We can see how this caravan got its name, just look at this cute little snail!

In the district of Mormant, in north-central France, lived Georges Lemarié, a coachbuilder with an eye for aesthetics.

At the request of a family member, Georges built his first caravan in 1936. The cars of this time only had three speeds, therefore requiring minimal drag from a caravan. Keeping this in mind, he designed an aerodynamic caravan that was small in size, with rounded edges, adding a small ‘fin’ to improve stability on the road.

Despite its diminutive size and curved surfaces, the rear point housed a storage chest for the awning and frame, allowing more space inside for sleeping. The caravan as a whole evoked the shape of a shell, and so the “Escargot” caravans were born.

Georges began to receive orders for his shell-like van, which were all built individually or in very small volumes, the size dependant on the type of car towing the van, and the needs of the buyer. With names like “Biarritz” and “Mont-d’Or”, they all followed the same general design with the rounded front and aerodynamic rear.

After WWII ended, French automobiles became more powerful, and Georges Lemarié began to design his caravans to accommodate this change. In 1948, Lemarié moved from Mormant to Fontainebleau, and it was here that he built the “Mont-Blanc” and the “La Baule”. These post-war models were more modern in design, yet kept their rounded shape. In fact, the general shape would be reproduced on all future models.

All caravans of this time were built on a rigid chassis with independent wheels, leaf springs and inertia-activated brakes. The frame was made of ash, and the outer covering from aluminium alloy. Ventilation and light were provided by a series of skylights on either side of a raised roof. Glass wool insulation sat under washable vinyl canvas, in which the customer had a range of colours from which to choose. This canvas gave the interior a sense of padded comfort. The colours and accessories - such as cushions and curtains - were suggested by Mrs. Lemarié. The end result was a cosy caravan that was easy to maintain.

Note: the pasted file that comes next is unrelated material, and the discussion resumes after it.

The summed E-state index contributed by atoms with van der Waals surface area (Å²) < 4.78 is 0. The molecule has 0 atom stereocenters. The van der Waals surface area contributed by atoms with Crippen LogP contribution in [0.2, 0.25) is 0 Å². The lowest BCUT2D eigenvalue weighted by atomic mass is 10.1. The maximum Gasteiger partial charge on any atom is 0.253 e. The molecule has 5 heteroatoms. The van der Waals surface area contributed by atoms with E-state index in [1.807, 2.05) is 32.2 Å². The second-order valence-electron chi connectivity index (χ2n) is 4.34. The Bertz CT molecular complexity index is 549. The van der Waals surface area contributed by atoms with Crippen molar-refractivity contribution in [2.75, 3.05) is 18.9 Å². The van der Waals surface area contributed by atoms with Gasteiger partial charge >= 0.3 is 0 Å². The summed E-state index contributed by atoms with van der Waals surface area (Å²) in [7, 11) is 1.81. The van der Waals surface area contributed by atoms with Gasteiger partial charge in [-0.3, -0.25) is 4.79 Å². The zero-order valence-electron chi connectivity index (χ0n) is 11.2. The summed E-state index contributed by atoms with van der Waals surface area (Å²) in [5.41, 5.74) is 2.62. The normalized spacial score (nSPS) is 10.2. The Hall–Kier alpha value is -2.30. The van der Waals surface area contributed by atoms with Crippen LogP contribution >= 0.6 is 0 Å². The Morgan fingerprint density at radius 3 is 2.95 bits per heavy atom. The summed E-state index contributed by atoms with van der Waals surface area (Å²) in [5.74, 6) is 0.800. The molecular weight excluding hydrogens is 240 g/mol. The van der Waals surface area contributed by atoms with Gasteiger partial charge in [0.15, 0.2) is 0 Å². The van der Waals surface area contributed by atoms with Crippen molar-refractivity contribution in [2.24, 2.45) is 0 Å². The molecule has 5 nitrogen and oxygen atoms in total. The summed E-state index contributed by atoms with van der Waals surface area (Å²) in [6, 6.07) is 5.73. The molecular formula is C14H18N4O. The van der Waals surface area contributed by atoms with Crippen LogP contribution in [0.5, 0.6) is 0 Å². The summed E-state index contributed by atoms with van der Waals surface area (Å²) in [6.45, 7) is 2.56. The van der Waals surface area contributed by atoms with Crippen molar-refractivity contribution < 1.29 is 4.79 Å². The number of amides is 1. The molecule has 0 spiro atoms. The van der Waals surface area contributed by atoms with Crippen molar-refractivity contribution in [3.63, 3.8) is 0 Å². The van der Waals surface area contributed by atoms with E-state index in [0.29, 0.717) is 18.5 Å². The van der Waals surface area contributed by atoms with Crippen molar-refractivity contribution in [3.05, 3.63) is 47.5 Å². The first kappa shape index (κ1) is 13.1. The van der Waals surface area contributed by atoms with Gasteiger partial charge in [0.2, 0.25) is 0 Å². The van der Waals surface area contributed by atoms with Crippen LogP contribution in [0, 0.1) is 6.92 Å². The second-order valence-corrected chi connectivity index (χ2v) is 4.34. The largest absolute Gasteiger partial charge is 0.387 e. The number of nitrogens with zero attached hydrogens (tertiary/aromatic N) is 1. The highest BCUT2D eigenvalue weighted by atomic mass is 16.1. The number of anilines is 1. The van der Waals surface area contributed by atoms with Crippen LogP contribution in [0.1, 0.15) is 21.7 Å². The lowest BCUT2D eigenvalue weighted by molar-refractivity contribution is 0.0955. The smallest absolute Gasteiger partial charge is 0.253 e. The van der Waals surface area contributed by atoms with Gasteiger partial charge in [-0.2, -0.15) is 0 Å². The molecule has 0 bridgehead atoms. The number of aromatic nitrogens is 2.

By the mid-1950’s, caravanners wanted to travel all over Europe, and into places such as Turkey and Morocco. Lemarié decided to build an all-metal caravan, with a very innovative ventilation system, using a pop-up roof, which he’d been thinking about for some time. The interior layout also changed completely, with the dining area converting into a 3rd berth. At the front was a kitchen, and at the rear, a double bed, although the interior retained the padded appearance. When the roof was raised, the occupants enjoyed an almost panoramic view from the inside of the van. The clever and practical control to raise the roof later became the hallmark of the brand.

This 1955 caravan was named the “French-Cancan” in reference to its lifting roof! It was a great success and soon Georges Lemarié extended this new concept to the rest of the range.

Over the years, the exterior paint of the “La Baule” series was standardised in an ivory colour, as was the “French-Cancan”. The vans that followed adopted a brighter, “slightly broken white” with a roof colour of the customer’s choice.

As the purchasing power of the French increased, so too did the size of the caravans. This was also reflected in the interior equipment – the fridge, the heating, chemical WC and bidet were standard, and customers were offered a variety of options, such as laminated wood veneers.

More models were to follow, but it was the “Folies-Bergère”, presented at the 1958 Auto Show, that was to become the brand’s workhorse, being produced up until the closing of the business.

Always faithful to the ‘camper-caravan’ spirit, Lemarié never built caravans over 4 metres long with a maximum sleeping capacity of 5 people. But with camping regulations becoming more restrictive, and proper campsites becoming more popular, caravans soon became much more spacious, often turning into second homes for the French people. To Lemarié, this signalled the end of the freedom to camp just anywhere, and this was a path that Lemarié did not want to follow.

And so “Caravanes l’Escargot” came to an end. But we have an inkling that Mr Lemarié would have been pretty pleased to see that his caravans are now being sought after and enjoyed by retro van collectors worldwide. What a legacy!